Put Me In, Coach!

Put Me In, Coach!

It’s a common dilemma. You had a flood in your house. The insurance company offers $10,000 to fix it. You can’t find a contractor to do the work for under $40,000. You may feel this is unfair. It certainly is. This is also by design. The insurance company makes more money when it pays you less than what you’re OWED.

Insurance companies use a very complicated program called Xactimate. This is also by design. If it were easy to use, the common property owner could master it. Xactimate software is very expensive. If it were affordable, the average property owner would have a copy.

We’re not talking about Microsoft Word, here.

Is it starting to feel like the deck is stacked against you? The insurance company is trying to get you on the ropes. They want you to feel powerless and hopeless. When you’re in that position, you will accept ANY low-ball offer they give you. Hint: You don’t have to accept the first offer.

Time to get US in your corner!

Like it or not, the insurance company uses Xactimate. That is their “language.” Speaking the same language as the insurance company generally leads to bigger and more successful claims. That’s why you need Xactimate.

Don’t let the insurance company tell YOU how much the damage is worth. Let an advocate fight for you. We’re on YOUR side!

We’re industry veterans. We’ve been doing restoration jobs for decades. We know the REAL cost of fixing a damaged property. Hint: The first offer from the insurance company will ALWAYS be less than what they think your claim is worth.

We need to be on the same page when we go to the mat with the insurance company. They have a “professional” quote that says the damage can be fixed for $X. We have a quote that says the damage can be fixed for $Y. Which quote is going to succeed? Hint: The property owner (YOU) have more power than you think you do!

Andy McCabe is a licensed Public Adjuster in Oregon, California, Maryland, and Florida. He is insured and bonded. He’s been doing this a long time. You can trust him. He’s itching for a fight. Let him go after your carrier! Put me in, coach!

Why Pay For Insurance Claim Advice?

Why Pay For Insurance Claim Advice?

I went on a little rant tonight.  After re-reading what I wrote in an email to a prospective client, I decided this might have some value to ya’ll. So here goes.

We’ve had a major ice storm roll through and there are tens of thousands of homes with water damage.  I’ve been contacted by several homeowners who’ve recieved their insurance repair estimates and are getting worried.  Here’s one of them.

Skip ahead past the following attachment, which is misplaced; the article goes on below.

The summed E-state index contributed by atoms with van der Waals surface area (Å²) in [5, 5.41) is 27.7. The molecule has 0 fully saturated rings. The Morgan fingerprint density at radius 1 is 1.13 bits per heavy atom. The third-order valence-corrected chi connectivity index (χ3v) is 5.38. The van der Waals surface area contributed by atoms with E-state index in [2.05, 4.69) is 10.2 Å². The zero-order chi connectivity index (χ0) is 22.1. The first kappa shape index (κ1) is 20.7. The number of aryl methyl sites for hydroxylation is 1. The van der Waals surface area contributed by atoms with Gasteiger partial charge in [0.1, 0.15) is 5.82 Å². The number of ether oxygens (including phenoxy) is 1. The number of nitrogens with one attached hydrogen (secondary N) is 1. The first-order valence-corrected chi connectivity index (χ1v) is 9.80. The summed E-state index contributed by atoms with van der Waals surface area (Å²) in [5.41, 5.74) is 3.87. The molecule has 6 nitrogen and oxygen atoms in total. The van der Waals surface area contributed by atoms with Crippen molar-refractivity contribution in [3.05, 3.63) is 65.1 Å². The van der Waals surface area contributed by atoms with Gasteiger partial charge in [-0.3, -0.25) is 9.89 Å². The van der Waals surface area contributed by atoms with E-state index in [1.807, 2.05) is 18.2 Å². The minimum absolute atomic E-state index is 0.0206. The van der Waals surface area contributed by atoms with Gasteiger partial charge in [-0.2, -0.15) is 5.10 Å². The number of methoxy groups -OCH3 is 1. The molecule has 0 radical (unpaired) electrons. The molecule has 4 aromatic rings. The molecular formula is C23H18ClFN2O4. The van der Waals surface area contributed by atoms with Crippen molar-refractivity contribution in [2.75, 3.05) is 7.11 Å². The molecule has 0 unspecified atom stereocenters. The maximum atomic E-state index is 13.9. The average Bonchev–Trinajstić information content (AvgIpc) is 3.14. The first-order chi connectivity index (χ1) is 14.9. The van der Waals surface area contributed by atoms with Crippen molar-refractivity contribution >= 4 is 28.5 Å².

(Names have been redacted to protect the innocent)

Q

“Hi Andy,

Thanks for the info.  I recall per our conversation the $XXX fee but do not recall your hourly rate for negotiations or changes with the insurance.  I am sure you are great what you do but I need to know what the total will cost me (even if rough estimate) and what I can expect with your results.  I know you can’t realistically answer that without inspecting my house and also knowing stance with insurance company.  There is also no recourse in your fee if you do not make any headway with insurance.  I hope you can appreciate my questions and concerns….I am always a little reluctant to sign on the dotted line with hourly rates and unknown results and timelines.  Feel free to call if easier to explain over the phone.”

A

I can appreciate your reluctance.  Most folks don’t understand why they need to pay for help, when it’s their insurance company who should be taking care of them. I get it.
I’ve also been in this industry for 18 years.  I know that insurance companies are not in the business of paying claims in full if they don’t have to.  Right now you don’t have the right tools to make them pay in full.
Do you expect your roof to perform next winter with some patched-in shingles?  Will your roofer guarantee that it won’t leak?  In my experience, no roofer will stand behind a patch job.
Were your gutters bent and dinged before this storm?  Just because they still hold water doesn’t mean they won’t affect your resale value.  New gutters are likely justified and covered by your policy.

I’m a busy guy with plenty to do.

I can only estimate as far as I can see.  Right now, I can see how much time it will take me to inspect your property and write up a proper estimate of repairs.
What I can’t see is whether [INSURANCE COMPANY] is going to play nice.  So there is no guarantee.  I can only tell you that in my experience, this claim is woefully deficient. You can’t know how deficient without an apples-to-apples comparison written in the same estimating program.
You pay for good information.
A Public Adjuster will want 15-25% and total control of your claim (and they don’t take projects under $250k).  A restoration contractor will want 35% and total control of the claim.
There is an entire industry of contractors who know the game and how to play it. That’s where I come from.  If you want to wait a month, you can probably get one of the local restoration companies to come write an estimate for you.  They’ll want the entire project in return.
What I’m offering is a realistic estimate for you to use to go back to [INSURANCE COMPANY] and get what you’re owed.  That’s all.  It’s a starting point.  I give you the ammunition and you’re not tied to anything longer term with me.  I should charge more for this service, but unfortunately most folks don’t see the value until AFTER.
I’m too busy to come out and take a look in order to provide a more accurate estimate of my ultimate charges.
There are hundreds of contractors in Bend that need my help right now.  Everyone thinks they know how insurance claims work, until they actually have to deal with one.  I can only work with folks who feel the need and see the value of my advice.